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As they worked to shore up ebbing support for the Afghanistan war in the fall of 2006, senior federal officials grew concerned about the lack of positive news stories coming out of the conflict zone and asked the Canadian Forces to start supplying a list of journalists embedded with the troops and details of what coverage was planned.

The October, 2006, request came from the Privy Council Office, the bureaucratic arm of the Prime Minister's Office, e-mails obtained under Access to Information law show.

"They want to know which embeds are in theatre and what they are doing," Major Norbert Cyr, a military public affairs officer, wrote in an e-mail to colleagues in the Canadian Forces.

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The Privy Council Office told the Forces that it was concerned the military wasn't sufficiently "pushing" development and reconstruction stories with embedded journalists, e-mails show.

The Harper government sees such stories, about rebuilding Afghanistan and aiding civilians, as opportunities to showcase the benefits of Canada's military mission.

But late summer and early fall, 2006, had been a difficult time for Canadian troops in Afghanistan. Fifteen soldiers had been killed in seven weeks - producing a lot of media coverage about casualties - before Privy Council staff raised concerns with the Forces about how they were selling stories to reporters.

With a possible spring, 2007, election looming, the minority Harper government had begun a public relations blitz to sell the war and was eager for more positive coverage on how the controversial military mission was reaping benefits.

"Obviously, the major concern [at PCO]is whether we are pushing development and [Foreign Affairs Canada]issues with embeds," Major Cyr told his military colleagues.

The Canadian Forces, in an e-mail reply to the Privy Council Office, rejected the notion that it wasn't doing enough to encourage embedded journalists to focus on development work conducted by other departments across government.

"This cannot be further from the truth. ... The daily effort in theatre and domestically is to demonstrate the overall contribution of Canada," wrote Sue Daly, a military public affairs manager.

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"There is an appetite to have more stories to pitch and [we]would be happy to facilitate this if there is anything you are looking at profiling."

In the same e-mail, the military provided the Privy Council Office with a list of upcoming coverage plans among embedded media, including The Canadian Press and Journal de Québec, as well as the location of various journalists accompanying soldiers in Afghanistan.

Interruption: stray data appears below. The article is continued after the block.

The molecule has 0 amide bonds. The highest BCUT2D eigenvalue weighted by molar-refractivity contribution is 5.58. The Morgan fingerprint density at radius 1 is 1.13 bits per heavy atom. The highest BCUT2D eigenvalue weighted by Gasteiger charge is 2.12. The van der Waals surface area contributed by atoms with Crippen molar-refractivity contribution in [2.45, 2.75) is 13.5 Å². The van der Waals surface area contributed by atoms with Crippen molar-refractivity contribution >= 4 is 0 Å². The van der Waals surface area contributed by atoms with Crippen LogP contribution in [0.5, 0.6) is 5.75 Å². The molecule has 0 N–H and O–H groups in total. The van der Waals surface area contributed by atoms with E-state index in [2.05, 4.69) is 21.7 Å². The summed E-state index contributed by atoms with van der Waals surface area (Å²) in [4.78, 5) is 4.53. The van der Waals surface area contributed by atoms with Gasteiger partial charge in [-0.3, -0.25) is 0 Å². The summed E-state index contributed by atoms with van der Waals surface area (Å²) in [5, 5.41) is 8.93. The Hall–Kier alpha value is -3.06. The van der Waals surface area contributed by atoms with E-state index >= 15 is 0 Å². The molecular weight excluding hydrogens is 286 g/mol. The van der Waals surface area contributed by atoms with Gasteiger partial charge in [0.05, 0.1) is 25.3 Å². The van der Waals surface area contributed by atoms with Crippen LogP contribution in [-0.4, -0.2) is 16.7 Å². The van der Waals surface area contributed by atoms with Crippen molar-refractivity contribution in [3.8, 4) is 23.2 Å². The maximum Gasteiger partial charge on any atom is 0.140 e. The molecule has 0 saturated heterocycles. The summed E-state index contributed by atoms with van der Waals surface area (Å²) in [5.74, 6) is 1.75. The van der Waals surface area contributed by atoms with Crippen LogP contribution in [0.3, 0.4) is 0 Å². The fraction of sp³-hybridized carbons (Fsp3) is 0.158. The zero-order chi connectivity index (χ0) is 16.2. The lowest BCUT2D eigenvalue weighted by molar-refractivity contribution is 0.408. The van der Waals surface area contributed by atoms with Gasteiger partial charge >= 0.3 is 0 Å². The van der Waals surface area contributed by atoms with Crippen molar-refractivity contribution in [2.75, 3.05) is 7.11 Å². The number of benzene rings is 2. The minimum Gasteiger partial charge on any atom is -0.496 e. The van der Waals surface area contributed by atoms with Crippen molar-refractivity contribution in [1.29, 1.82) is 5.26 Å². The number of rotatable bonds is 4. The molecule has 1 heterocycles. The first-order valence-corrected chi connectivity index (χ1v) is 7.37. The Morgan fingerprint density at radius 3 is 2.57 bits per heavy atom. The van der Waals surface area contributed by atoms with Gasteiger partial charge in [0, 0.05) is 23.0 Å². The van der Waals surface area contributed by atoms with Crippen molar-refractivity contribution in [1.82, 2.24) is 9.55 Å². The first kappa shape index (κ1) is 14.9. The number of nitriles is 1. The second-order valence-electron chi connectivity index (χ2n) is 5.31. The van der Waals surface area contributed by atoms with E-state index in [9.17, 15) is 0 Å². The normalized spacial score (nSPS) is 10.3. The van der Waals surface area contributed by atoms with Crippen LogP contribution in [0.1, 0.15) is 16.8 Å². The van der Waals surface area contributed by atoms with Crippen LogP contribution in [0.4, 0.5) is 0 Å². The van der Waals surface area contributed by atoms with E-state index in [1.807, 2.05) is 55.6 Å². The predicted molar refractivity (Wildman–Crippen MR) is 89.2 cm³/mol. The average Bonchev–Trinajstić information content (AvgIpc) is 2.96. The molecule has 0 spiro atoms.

"I think you will see from the movements of the embeds below and the coming plans for interviews that the [public affairs officers]have been quite successful in their efforts to get the embeds to focus their attention elsewhere than the military kinetic [combat]operations," Ms. Daly wrote.

Ever since PCO requested to be kept informed about the activities of embedded journalists in Afghanistan, the military has provided Ottawa details via its "daily

sitreps."

NDP defence critic Dawn Black said the Privy Council Office's actions demonstrate how the Harper government has tried to exercise greater control on coverage of the conflict in Afghanistan, where 84 Canadian soldiers and a diplomat have died since 2002.

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"They're looking for a positive spin. They're looking for ways to try to sell the war in Afghanistan," Ms. Black said.

Liberal defence critic Bryon Wilfert said he believes the Canadian military resents being used by the PCO to steer coverage.

The PCO and Department of National Defence e-mails were obtained under Access to Information law by researcher Jeff Esau. *****

Insurgent attacks

Insurgent attacks in Afghanistan, particularly in the south where Canada operates, have been increasing each year and sometimes each month.

Number of insurgent attacks nationally

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2008

JAN: 188

FEB: 218

MAR: 300

APR: 318

MAY: 406

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SOURCE: SAMI KOVANEN, VIGILANT STRATEGIC SERVICES AFGHANISTAN; AFGHAN NGO SAFETY OFFICE

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